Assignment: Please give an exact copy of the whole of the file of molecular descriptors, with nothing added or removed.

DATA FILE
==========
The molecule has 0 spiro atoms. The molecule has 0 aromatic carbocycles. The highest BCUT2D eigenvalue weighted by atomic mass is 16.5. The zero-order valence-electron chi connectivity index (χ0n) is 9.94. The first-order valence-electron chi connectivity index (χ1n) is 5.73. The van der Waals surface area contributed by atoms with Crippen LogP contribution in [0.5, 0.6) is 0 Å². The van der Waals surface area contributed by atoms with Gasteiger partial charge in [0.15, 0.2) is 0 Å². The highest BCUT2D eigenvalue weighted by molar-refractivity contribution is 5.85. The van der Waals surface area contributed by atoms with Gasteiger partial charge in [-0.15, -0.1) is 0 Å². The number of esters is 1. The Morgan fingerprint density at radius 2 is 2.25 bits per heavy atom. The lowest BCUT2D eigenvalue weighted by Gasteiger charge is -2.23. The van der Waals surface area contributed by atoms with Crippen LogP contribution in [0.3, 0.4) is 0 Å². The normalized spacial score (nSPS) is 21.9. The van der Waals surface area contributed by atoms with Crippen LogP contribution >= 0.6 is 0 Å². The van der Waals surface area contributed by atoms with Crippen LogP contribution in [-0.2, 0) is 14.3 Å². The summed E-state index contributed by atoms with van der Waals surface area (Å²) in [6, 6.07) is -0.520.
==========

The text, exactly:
The molecule has 0 spiro atoms. The molecule has 0 aromatic carbocycles. The highest BCUT2D eigenvalue weighted by atomic mass is 16.5. The zero-order valence-electron chi connectivity index (χ0n) is 9.94. The first-order valence-electron chi connectivity index (χ1n) is 5.73. The van der Waals surface area contributed by atoms with Crippen LogP contribution in [0.5, 0.6) is 0 Å². The van der Waals surface area contributed by atoms with Gasteiger partial charge in [0.15, 0.2) is 0 Å². The highest BCUT2D eigenvalue weighted by molar-refractivity contribution is 5.85. The van der Waals surface area contributed by atoms with Gasteiger partial charge in [-0.15, -0.1) is 0 Å². The number of esters is 1. The Morgan fingerprint density at radius 2 is 2.25 bits per heavy atom. The lowest BCUT2D eigenvalue weighted by Gasteiger charge is -2.23. The van der Waals surface area contributed by atoms with Crippen LogP contribution in [0.3, 0.4) is 0 Å². The normalized spacial score (nSPS) is 21.9. The van der Waals surface area contributed by atoms with Crippen LogP contribution >= 0.6 is 0 Å². The van der Waals surface area contributed by atoms with Crippen LogP contribution in [-0.2, 0) is 14.3 Å². The summed E-state index contributed by atoms with van der Waals surface area (Å²) in [6, 6.07) is -0.520.